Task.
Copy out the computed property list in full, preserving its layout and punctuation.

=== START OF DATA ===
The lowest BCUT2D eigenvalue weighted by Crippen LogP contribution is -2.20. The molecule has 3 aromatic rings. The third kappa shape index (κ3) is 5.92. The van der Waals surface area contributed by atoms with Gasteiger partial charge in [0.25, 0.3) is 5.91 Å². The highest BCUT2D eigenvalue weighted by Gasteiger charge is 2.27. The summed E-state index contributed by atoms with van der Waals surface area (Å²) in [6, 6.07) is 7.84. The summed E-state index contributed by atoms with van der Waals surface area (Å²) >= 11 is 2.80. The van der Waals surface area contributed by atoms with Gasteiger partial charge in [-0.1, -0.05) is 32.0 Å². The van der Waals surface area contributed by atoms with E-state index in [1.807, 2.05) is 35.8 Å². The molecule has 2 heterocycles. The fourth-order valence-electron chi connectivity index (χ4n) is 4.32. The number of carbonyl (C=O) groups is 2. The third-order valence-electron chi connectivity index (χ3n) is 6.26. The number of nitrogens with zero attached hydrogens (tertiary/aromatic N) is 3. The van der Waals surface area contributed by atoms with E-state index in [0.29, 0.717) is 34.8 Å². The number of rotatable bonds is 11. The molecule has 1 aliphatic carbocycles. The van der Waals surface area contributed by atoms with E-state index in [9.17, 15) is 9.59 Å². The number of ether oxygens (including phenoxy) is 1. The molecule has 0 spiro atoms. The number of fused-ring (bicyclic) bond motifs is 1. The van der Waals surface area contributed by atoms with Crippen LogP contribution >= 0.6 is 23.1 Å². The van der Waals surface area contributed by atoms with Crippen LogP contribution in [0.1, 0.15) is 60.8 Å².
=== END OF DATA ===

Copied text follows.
The lowest BCUT2D eigenvalue weighted by Crippen LogP contribution is -2.20. The molecule has 3 aromatic rings. The third kappa shape index (κ3) is 5.92. The van der Waals surface area contributed by atoms with Gasteiger partial charge in [0.25, 0.3) is 5.91 Å². The highest BCUT2D eigenvalue weighted by Gasteiger charge is 2.27. The summed E-state index contributed by atoms with van der Waals surface area (Å²) in [6, 6.07) is 7.84. The summed E-state index contributed by atoms with van der Waals surface area (Å²) >= 11 is 2.80. The van der Waals surface area contributed by atoms with Gasteiger partial charge in [-0.1, -0.05) is 32.0 Å². The van der Waals surface area contributed by atoms with E-state index in [1.807, 2.05) is 35.8 Å². The molecule has 2 heterocycles. The fourth-order valence-electron chi connectivity index (χ4n) is 4.32. The number of carbonyl (C=O) groups is 2. The third-order valence-electron chi connectivity index (χ3n) is 6.26. The number of nitrogens with zero attached hydrogens (tertiary/aromatic N) is 3. The van der Waals surface area contributed by atoms with E-state index in [0.29, 0.717) is 34.8 Å². The number of rotatable bonds is 11. The molecule has 1 aliphatic carbocycles. The van der Waals surface area contributed by atoms with E-state index in [9.17, 15) is 9.59 Å². The number of ether oxygens (including phenoxy) is 1. The molecule has 0 spiro atoms. The number of fused-ring (bicyclic) bond motifs is 1. The van der Waals surface area contributed by atoms with Crippen LogP contribution >= 0.6 is 23.1 Å². The van der Waals surface area contributed by atoms with Crippen LogP contribution in [0.1, 0.15) is 60.8 Å².